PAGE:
We have taken these facts from the findings, in the order in which they are found.

         Upon this case thus made, the judgment of the Court rests:

         1. The jury found that the defendants were not in actual possession or occupancy of the premises at the time of the suit. In ejectment, suit must be brought against the terre-tenant or party in possession. This we have held in several cases. (See Adams on Ejectment, 512, to the same effect.)

         2. The complaint was not verified. The answer sets up two or three separate defenses, separately stated. In one of them the actual possession is admitted; in another it is denied. But the admission in the first defense, the Statute of Limitations, whether necessarily inconsistent or not with the denial of occupancy in the last, we think was not an admission of which the plaintiff could avail himself on the trial. It has been held in several cases in New York, that a party cannot set up inconsistent defenses. (See 4 Sandf. S.C. 680.) But it is said: " When inconsistent defenses are set up, the defect is properly to be reached by motion to strike out one of the defenses--in which case, as under the old practice, the Court will either strike out the defense, or compel the defendant to elect by which he will abide. If a motion to strike out the objectionable matter cannot reach or cure the defect, the objection, it is presumed, may be taken by demurrer, as in the case of Sayles v. Wooden, Lewis v. Kendall, and others. Such an answer would be insufficient within the meaning of the code, and may be objected to by demurrer, for it is held that an answer is insufficient in the sense of the code, not only where it sets up a defense which is groundless in law, but where in the mode of stating a defense, otherwise valid, it violates those primary and essential rules of pleading which the code has retained. And the rule is, no doubt, correctly laid down in the case of Nichols v. Jones, that " where the objection is to the whole of a separate answer or defense, it should be taken by demurrer, unless palpably insufficient," etc. (Van Santvoord's Pleadings, 287, and cases there cited.)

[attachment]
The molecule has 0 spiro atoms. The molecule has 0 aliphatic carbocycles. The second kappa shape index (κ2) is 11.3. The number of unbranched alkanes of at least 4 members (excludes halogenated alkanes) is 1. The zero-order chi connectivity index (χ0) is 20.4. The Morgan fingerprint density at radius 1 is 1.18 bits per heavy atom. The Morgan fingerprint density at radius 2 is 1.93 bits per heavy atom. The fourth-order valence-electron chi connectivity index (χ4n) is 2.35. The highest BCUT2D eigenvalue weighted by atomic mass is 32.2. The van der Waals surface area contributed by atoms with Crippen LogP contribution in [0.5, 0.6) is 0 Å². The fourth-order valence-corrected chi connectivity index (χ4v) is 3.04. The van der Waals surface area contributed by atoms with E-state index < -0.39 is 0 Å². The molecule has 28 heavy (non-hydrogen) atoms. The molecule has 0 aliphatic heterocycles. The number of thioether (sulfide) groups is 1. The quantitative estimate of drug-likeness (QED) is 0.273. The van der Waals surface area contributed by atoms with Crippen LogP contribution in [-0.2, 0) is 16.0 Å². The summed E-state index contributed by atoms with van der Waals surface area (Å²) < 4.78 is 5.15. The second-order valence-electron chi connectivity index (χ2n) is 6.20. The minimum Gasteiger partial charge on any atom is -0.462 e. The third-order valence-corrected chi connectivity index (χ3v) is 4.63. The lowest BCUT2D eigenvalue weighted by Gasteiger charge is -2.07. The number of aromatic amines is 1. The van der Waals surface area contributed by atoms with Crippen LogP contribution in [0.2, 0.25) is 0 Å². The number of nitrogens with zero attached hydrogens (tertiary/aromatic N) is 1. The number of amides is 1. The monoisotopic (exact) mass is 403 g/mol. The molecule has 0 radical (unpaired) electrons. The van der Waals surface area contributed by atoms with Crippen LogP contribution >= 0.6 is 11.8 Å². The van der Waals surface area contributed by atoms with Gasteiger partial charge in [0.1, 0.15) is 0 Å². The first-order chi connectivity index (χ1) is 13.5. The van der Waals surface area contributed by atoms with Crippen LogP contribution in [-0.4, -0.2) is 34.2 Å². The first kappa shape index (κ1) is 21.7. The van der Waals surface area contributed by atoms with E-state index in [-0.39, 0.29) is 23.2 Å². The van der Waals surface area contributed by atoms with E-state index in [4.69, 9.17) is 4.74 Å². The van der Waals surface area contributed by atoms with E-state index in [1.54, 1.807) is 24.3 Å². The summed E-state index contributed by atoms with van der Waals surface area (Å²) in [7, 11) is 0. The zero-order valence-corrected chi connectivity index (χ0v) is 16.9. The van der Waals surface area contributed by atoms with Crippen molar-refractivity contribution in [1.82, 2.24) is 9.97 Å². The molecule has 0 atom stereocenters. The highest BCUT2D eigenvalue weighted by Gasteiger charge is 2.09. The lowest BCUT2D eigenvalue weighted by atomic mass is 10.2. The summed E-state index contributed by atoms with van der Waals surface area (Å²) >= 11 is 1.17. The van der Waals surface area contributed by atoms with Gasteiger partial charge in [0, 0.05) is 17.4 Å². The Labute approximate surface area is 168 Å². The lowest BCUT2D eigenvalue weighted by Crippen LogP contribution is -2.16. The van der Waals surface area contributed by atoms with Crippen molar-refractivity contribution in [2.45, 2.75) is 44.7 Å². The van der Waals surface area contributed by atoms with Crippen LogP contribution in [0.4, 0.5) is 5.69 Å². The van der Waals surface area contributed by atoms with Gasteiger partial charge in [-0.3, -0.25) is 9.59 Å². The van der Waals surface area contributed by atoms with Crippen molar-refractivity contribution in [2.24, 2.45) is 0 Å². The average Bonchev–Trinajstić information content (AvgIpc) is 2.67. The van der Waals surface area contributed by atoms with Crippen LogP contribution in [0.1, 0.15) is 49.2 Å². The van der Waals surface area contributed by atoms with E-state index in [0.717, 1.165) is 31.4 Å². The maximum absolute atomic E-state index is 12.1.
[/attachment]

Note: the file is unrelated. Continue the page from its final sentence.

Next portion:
No objection having been taken to the answer, on the score of this inconsistency, we think the defendant might, as under the old system of pleading, rely on the matter of his last defense, unaffected by the statements in a prior separate and distinct plea or defense.

         This view renders it unnecessary to consider the other questions, elaborately argued, on the embarrassing and perplexing subject of homestead property.

         Judgment affirmed.

Summaries of

Klink v. Cohen

Supreme Court of California
Jul 1, 1859
13 Cal. 623 (Cal. 1859)
Case details for

Klink v. Cohen

Case Details


Court:Supreme Court of California

Date published: Jul 1, 1859


13 Cal. 623 (Cal. 1859)